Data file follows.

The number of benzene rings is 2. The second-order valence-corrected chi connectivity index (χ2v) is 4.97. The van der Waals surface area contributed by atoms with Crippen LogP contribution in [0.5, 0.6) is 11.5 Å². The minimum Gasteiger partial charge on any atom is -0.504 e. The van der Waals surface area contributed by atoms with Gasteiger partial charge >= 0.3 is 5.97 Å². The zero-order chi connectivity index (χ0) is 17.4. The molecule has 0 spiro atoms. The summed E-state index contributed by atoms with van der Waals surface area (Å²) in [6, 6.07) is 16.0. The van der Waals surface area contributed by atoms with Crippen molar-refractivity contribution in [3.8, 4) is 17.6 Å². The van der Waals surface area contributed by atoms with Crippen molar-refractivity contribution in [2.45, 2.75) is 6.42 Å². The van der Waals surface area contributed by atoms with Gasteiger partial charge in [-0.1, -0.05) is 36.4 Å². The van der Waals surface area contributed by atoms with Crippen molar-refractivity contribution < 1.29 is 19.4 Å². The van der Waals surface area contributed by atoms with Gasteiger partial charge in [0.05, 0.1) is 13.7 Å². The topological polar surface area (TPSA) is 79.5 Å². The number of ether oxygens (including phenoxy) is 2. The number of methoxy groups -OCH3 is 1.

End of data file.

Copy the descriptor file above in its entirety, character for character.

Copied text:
The number of benzene rings is 2. The second-order valence-corrected chi connectivity index (χ2v) is 4.97. The van der Waals surface area contributed by atoms with Crippen LogP contribution in [0.5, 0.6) is 11.5 Å². The minimum Gasteiger partial charge on any atom is -0.504 e. The van der Waals surface area contributed by atoms with Gasteiger partial charge >= 0.3 is 5.97 Å². The zero-order chi connectivity index (χ0) is 17.4. The molecule has 0 spiro atoms. The summed E-state index contributed by atoms with van der Waals surface area (Å²) in [6, 6.07) is 16.0. The van der Waals surface area contributed by atoms with Crippen molar-refractivity contribution in [3.8, 4) is 17.6 Å². The van der Waals surface area contributed by atoms with Crippen molar-refractivity contribution in [2.45, 2.75) is 6.42 Å². The van der Waals surface area contributed by atoms with Gasteiger partial charge in [-0.1, -0.05) is 36.4 Å². The van der Waals surface area contributed by atoms with Crippen molar-refractivity contribution < 1.29 is 19.4 Å². The van der Waals surface area contributed by atoms with Gasteiger partial charge in [0.05, 0.1) is 13.7 Å². The topological polar surface area (TPSA) is 79.5 Å². The number of ether oxygens (including phenoxy) is 2. The number of methoxy groups -OCH3 is 1.